This tendency toward referentiality is a key aspect of Valdez's The Cisco Kid, which continues and renews the Cisco filmic tradition. Valdez, a former farm worker, was the founder of the Teatro Campesino and a key figure in the creation of Chicano cinema. Valdez has had his greatest success to date with La Bamba, a musical biopic based on the life of Ritchie Valens. No other Chicano film has had the box office success of this film while simultaneously bringing serious issues, such as the exploitation of farm workers, the difficulties associated with assimilating into North American culture or rejecting it, and generational gaps between Mexican American parents and their children, to a mainstream audience. Such was the success of La Bamba that critics suggested that it was a watershed that would lead to the development of a Hispanic Hollywood. This did not come to pass, but its overwhelming appeal has been something of a mixed blessing for Valdez in that Chicano audiences continue to expect a great deal from his subsequent films, which have not achieved anything near the level of commercial and critical acclaim enjoyed by La Bamba. The response of many Chicano commentators to The Cisco Kid has been less than overwhelming. David R. Maciel and Susan Racho, in their article "Yo soy chicano: The Turbulent and Heroic Life of Chicanas/os in Cinema and Television," while expressing reservations about La Bamba's suggestion that the American Dream can only be achieved through "accommodation or near assimilation," praise it as a creative and commercial success.3 The Cisco Kid does not fare nearly as well in their estimation. Its success is limited, they argue, to "the purely entertainment level of a movie made for television."4 Moreover, it is considered to have "a flawed script, uneven performances, and a not-so-successful Chicano interpretation of Mexican traditions, history, and folklore."5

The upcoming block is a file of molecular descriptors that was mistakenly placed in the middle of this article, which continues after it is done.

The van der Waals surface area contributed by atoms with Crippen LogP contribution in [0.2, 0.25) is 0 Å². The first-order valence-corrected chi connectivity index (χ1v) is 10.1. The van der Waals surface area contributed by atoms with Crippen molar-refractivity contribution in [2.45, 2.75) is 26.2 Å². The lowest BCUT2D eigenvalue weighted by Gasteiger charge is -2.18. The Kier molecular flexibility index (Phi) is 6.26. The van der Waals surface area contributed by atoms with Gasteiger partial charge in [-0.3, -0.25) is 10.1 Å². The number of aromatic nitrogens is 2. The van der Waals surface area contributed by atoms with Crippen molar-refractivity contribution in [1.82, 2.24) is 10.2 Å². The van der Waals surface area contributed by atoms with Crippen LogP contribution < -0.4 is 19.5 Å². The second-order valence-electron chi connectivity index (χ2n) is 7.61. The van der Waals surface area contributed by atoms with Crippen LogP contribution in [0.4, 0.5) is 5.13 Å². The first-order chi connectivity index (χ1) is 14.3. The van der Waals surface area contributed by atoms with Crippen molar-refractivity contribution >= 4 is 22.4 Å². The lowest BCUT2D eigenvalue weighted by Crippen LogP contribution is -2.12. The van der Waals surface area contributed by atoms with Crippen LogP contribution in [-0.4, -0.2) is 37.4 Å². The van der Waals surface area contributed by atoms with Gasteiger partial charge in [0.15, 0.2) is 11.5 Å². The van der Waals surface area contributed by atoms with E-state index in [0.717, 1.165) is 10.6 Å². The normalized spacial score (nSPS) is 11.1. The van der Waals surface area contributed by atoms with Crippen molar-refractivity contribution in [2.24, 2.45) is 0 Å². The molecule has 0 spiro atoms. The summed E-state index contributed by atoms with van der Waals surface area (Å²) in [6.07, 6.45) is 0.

The mainstream press was somewhat more encouraging in its response to the film. Todd Everett suggests that it is Valdez's "most accessible project yet, with even wider potential appeal than La Bamba."6 More significantly, he locates the appeal of the film in the tradition of the Cisco Kid series, noting that "it's a welcome return for the characters and should bring knowing smiles to fans of the Duncan Renaldo-Leo Carrillo interps in the '50s."7 This is, in fact, the key to the appeal of the film, despite the fact that, as a brief summary will demonstrate, it is hampered by its overreaching plot.